“It’s a very, very, very long story.”

It always is with Timea Bacsinszky, a former No. 9 and Olympic silver medalist determined to leave the sport the way she played it. An interview is just another opponent for the beloved Swiss star, who trades spin for self-reflection to effortlessly craft answers that cover all dimensions of a question. Regardless of arena, the effect is the same: her audience—in this case, one enrapt reporter—is left utterly spellbound.

She often begins her extended musings with an urgent “I must say,” likely an unconscious rebellion against the stifling she suffered as an overloaded junior prodigy. It now serves as a testament to her “limitless” life motto, a command to be heard from a woman who speaks seven languages and has both experienced and enjoyed all her sport can offer.

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“I’m very fortunate to say that I’m quitting professional tennis with no regrets,” she told me over the phone on Friday. “The other journalists I’ve spoken to in the last couple of days have asked me about my semifinals at Roland Garros, but I know I gave my best in those moments—not only with my racquet, but also with my soul and mindset, the commitment that I gave to this sport for so long.

“I came to a point where I decided it was time to move on. Touch wood, but this is only one-third of my life, and I committed it all to tennis. At the same time, there has to be life after that, too.”

Everybody can be limitless. When you really have something in your mind, you first of all have to have the courage, self-esteem, and confidence to face down people who will doubt you. For me...I considered my limits and decided I wouldn’t have any, that I would push myself as far as I could. Timea Bacsinszky

Bacsinszky’s story first began in Lausanne, the seat of the International Olympic Committee. Speaking as the Opening Ceremonies unfurled at the 2020 Tokyo Olympics, the 32-year-old fondly recalled an unforgettable podium performance with partner Martina Hingis—an idol whom she once struggled to emulate.

“I was always the ‘new’ Martina Hingis,” she quotes sardonically. “I would say, ‘Guys, I’m me, myself, and I.’ Nobody can be the second of someone who already exists; everyone is unique. I’m a human being with my own way of thinking and physical abilities, strengths and weaknesses. I started saying this in press conferences, but I was finally able to have this conversation with Martina when she came back in 2015.”

Bacsinszky had herself taken an unorthodox sabbatical two years earlier, and was famously called back to the sport after a chance Roland Garros qualifying email broke through her new life in hotel management—leading to what would be the most fulfilling chapter of her career.

When it came to the Olympics, Hingis was less willing to leave things up to serendipity and instead put through five unanswered calls to her countrywoman, who was on vacation at the time.

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A young Bacsinszky became the first since Martina Hingis to win back-to-back titles at Les Petit As, a famed junior tournament (Timea Bacsinszky).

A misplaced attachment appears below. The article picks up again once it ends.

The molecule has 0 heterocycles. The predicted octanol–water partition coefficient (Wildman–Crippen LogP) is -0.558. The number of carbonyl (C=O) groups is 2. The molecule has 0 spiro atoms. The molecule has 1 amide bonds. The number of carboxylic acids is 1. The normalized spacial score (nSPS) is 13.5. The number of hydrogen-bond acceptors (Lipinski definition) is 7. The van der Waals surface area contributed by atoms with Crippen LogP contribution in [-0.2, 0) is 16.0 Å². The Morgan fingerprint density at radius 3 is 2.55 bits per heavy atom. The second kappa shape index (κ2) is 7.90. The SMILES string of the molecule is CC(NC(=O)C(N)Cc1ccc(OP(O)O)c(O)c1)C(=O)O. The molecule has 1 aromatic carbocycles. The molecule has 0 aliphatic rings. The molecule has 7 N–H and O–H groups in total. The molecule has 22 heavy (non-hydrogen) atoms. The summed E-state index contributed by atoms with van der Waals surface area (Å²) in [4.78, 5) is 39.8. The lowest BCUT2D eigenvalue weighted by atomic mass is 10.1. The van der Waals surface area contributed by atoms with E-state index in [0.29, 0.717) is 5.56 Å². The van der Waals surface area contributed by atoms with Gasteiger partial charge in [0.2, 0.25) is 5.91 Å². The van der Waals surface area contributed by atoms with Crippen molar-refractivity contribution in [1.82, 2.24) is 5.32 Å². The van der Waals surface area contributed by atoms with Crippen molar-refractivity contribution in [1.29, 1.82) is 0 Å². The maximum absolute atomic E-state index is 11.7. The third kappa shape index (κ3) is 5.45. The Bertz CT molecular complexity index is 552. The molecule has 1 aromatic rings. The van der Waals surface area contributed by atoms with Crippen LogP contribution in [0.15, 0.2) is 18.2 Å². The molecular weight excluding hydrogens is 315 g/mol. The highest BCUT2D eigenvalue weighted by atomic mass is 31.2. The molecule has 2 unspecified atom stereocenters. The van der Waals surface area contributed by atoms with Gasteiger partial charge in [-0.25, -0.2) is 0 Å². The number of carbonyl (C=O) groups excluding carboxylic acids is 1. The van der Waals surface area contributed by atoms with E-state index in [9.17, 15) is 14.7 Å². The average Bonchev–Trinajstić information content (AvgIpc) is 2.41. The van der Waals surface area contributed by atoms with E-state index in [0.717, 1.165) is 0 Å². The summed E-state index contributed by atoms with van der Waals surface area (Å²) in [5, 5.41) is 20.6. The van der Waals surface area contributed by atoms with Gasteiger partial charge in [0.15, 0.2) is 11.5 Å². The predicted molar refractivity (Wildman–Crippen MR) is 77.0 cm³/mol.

A young Bacsinszky became the first since Martina Hingis to win back-to-back titles at Les Petit As, a famed junior tournament (Timea Bacsinszky).

“I was with friends in Lutry that I’ve known since we were 10; when they saw my phone they were joking that Roger Federer would be calling me next! When I finally called her back, she told me that Belinda Bencic, her initial partner, was injured and that unless I played with her, she wouldn’t go to Rio. I told her it would be tough for Viktorija Golubic to hear this; she was my best friend on tour and I planned to play the Olympics with her.

“She goes, ‘All right, as you wish. I would like to play with you, but just tell me that if you do, will you give 100% or not?’ At this point, mon amour propre, my self-esteem, took over and I may have started saying a few bad words: ‘How could you ask me such a question?’ I said. ‘You’ve seen me on court so many years, being so committed through so much stuff, on Fed Cup teams, and then you ask me if I would give an effort if I were your doubles partner at the Olympics? You’d better stop right now.’

“All the people at the table were shocked, thinking there was going to be a war, but Martina laughed and replied, ‘Ok, I just wanted to hear you say that.’”

The full-circle partnership would test Bacsinszky’s renowned adaptability from the first practice, when Hingis refused to budge from her preferred backhand side.

Bacsinszky first came together with Hingis through a victorious BJK (née Fed) Cup tie against Poland (Timea Bacsinszky).

Bacsinszky first came together with Hingis through a victorious BJK (née Fed) Cup tie against Poland (Timea Bacsinszky).

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“Let’s not forget the fact that my best shot is the backhand and I had to play the entire Olympics on the forehand side!” she said with a laugh. “I argued with Martina about this but I finally agreed to take the bad job. That honestly makes me even prouder of what we achieved.”

Bacsinszky would ultimately prove herself equal to the illustrious former No. 1 in the semifinals, when the pair saved two match points to upset 2012 silver medalists Andrea Hlavackova and Lucie Hradecka and assure themselves of a medal.